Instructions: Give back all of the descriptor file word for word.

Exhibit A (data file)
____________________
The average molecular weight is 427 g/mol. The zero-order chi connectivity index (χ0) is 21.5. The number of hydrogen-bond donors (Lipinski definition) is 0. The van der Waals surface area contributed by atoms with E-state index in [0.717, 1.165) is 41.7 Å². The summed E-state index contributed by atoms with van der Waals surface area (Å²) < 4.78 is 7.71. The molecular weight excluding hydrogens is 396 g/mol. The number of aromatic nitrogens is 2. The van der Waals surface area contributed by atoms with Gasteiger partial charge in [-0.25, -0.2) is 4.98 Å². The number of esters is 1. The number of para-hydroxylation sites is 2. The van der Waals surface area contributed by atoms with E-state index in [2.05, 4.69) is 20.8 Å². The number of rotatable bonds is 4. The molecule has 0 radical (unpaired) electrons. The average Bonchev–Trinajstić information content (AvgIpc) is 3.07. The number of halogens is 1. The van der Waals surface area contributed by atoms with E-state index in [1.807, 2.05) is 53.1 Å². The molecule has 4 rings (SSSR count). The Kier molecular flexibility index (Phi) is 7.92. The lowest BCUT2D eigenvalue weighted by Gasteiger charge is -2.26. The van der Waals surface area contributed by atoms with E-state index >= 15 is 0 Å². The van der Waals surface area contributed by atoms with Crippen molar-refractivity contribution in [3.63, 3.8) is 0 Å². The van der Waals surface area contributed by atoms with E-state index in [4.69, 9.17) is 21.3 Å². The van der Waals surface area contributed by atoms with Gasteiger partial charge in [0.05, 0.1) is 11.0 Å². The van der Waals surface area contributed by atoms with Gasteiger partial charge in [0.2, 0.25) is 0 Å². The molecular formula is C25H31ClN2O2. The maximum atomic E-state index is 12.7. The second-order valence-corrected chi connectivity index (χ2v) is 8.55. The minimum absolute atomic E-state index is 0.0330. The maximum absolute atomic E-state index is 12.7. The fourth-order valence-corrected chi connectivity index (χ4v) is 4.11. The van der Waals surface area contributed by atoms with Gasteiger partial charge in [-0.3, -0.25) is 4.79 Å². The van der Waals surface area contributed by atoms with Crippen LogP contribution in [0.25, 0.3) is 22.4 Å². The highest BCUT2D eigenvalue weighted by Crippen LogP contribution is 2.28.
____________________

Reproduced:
The average molecular weight is 427 g/mol. The zero-order chi connectivity index (χ0) is 21.5. The number of hydrogen-bond donors (Lipinski definition) is 0. The van der Waals surface area contributed by atoms with E-state index in [0.717, 1.165) is 41.7 Å². The summed E-state index contributed by atoms with van der Waals surface area (Å²) < 4.78 is 7.71. The molecular weight excluding hydrogens is 396 g/mol. The number of aromatic nitrogens is 2. The van der Waals surface area contributed by atoms with Gasteiger partial charge in [-0.25, -0.2) is 4.98 Å². The number of esters is 1. The number of para-hydroxylation sites is 2. The van der Waals surface area contributed by atoms with E-state index in [2.05, 4.69) is 20.8 Å². The number of rotatable bonds is 4. The molecule has 0 radical (unpaired) electrons. The average Bonchev–Trinajstić information content (AvgIpc) is 3.07. The number of halogens is 1. The van der Waals surface area contributed by atoms with E-state index in [1.807, 2.05) is 53.1 Å². The molecule has 4 rings (SSSR count). The Kier molecular flexibility index (Phi) is 7.92. The lowest BCUT2D eigenvalue weighted by Gasteiger charge is -2.26. The van der Waals surface area contributed by atoms with E-state index >= 15 is 0 Å². The van der Waals surface area contributed by atoms with Crippen molar-refractivity contribution in [3.63, 3.8) is 0 Å². The van der Waals surface area contributed by atoms with E-state index in [4.69, 9.17) is 21.3 Å². The van der Waals surface area contributed by atoms with Gasteiger partial charge in [0.05, 0.1) is 11.0 Å². The van der Waals surface area contributed by atoms with Gasteiger partial charge in [0.2, 0.25) is 0 Å². The molecular formula is C25H31ClN2O2. The maximum atomic E-state index is 12.7. The second-order valence-corrected chi connectivity index (χ2v) is 8.55. The minimum absolute atomic E-state index is 0.0330. The maximum absolute atomic E-state index is 12.7. The fourth-order valence-corrected chi connectivity index (χ4v) is 4.11. The van der Waals surface area contributed by atoms with Gasteiger partial charge in [-0.3, -0.25) is 4.79 Å². The van der Waals surface area contributed by atoms with Crippen LogP contribution in [0.25, 0.3) is 22.4 Å². The highest BCUT2D eigenvalue weighted by Crippen LogP contribution is 2.28.